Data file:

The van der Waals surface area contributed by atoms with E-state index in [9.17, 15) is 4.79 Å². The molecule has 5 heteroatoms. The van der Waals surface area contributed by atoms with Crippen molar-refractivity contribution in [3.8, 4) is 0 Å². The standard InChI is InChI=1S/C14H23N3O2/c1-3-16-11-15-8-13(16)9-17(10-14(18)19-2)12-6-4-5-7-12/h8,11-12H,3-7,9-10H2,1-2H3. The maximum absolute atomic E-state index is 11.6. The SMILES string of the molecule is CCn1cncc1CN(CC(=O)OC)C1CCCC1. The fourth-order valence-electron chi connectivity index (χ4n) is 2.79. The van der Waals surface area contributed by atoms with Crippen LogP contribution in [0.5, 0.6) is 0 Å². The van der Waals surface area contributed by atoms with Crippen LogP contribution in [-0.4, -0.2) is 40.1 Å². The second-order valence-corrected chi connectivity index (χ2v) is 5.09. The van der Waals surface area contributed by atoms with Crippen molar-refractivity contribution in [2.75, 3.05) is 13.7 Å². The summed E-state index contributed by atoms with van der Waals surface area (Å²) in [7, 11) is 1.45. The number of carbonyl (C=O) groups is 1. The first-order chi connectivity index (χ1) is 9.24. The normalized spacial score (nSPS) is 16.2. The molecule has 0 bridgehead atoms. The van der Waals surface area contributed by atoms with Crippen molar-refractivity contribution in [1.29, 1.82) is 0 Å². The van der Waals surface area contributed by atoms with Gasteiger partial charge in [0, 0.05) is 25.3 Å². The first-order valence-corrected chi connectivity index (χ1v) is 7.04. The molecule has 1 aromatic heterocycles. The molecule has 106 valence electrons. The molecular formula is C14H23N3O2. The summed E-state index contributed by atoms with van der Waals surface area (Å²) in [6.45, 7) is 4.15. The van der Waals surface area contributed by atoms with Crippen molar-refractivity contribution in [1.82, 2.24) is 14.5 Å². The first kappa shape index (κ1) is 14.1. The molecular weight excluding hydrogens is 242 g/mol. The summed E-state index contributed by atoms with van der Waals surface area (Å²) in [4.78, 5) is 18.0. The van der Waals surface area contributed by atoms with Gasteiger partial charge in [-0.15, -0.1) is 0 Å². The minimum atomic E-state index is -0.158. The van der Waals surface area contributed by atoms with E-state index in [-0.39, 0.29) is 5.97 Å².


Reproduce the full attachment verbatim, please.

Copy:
The van der Waals surface area contributed by atoms with E-state index in [9.17, 15) is 4.79 Å². The molecule has 5 heteroatoms. The van der Waals surface area contributed by atoms with Crippen molar-refractivity contribution in [3.8, 4) is 0 Å². The standard InChI is InChI=1S/C14H23N3O2/c1-3-16-11-15-8-13(16)9-17(10-14(18)19-2)12-6-4-5-7-12/h8,11-12H,3-7,9-10H2,1-2H3. The maximum absolute atomic E-state index is 11.6. The SMILES string of the molecule is CCn1cncc1CN(CC(=O)OC)C1CCCC1. The fourth-order valence-electron chi connectivity index (χ4n) is 2.79. The van der Waals surface area contributed by atoms with Crippen LogP contribution in [0.5, 0.6) is 0 Å². The van der Waals surface area contributed by atoms with Crippen LogP contribution in [-0.4, -0.2) is 40.1 Å². The second-order valence-corrected chi connectivity index (χ2v) is 5.09. The van der Waals surface area contributed by atoms with Crippen molar-refractivity contribution in [2.75, 3.05) is 13.7 Å². The summed E-state index contributed by atoms with van der Waals surface area (Å²) in [7, 11) is 1.45. The number of carbonyl (C=O) groups is 1. The first-order chi connectivity index (χ1) is 9.24. The normalized spacial score (nSPS) is 16.2. The molecule has 0 bridgehead atoms. The van der Waals surface area contributed by atoms with Crippen molar-refractivity contribution in [1.29, 1.82) is 0 Å². The van der Waals surface area contributed by atoms with Gasteiger partial charge in [0, 0.05) is 25.3 Å². The first-order valence-corrected chi connectivity index (χ1v) is 7.04. The molecule has 1 aromatic heterocycles. The molecule has 106 valence electrons. The molecular formula is C14H23N3O2. The summed E-state index contributed by atoms with van der Waals surface area (Å²) in [6.45, 7) is 4.15. The van der Waals surface area contributed by atoms with Crippen molar-refractivity contribution in [1.82, 2.24) is 14.5 Å². The first kappa shape index (κ1) is 14.1. The molecular weight excluding hydrogens is 242 g/mol. The summed E-state index contributed by atoms with van der Waals surface area (Å²) in [4.78, 5) is 18.0. The van der Waals surface area contributed by atoms with Gasteiger partial charge in [-0.15, -0.1) is 0 Å². The minimum atomic E-state index is -0.158. The van der Waals surface area contributed by atoms with E-state index in [-0.39, 0.29) is 5.97 Å².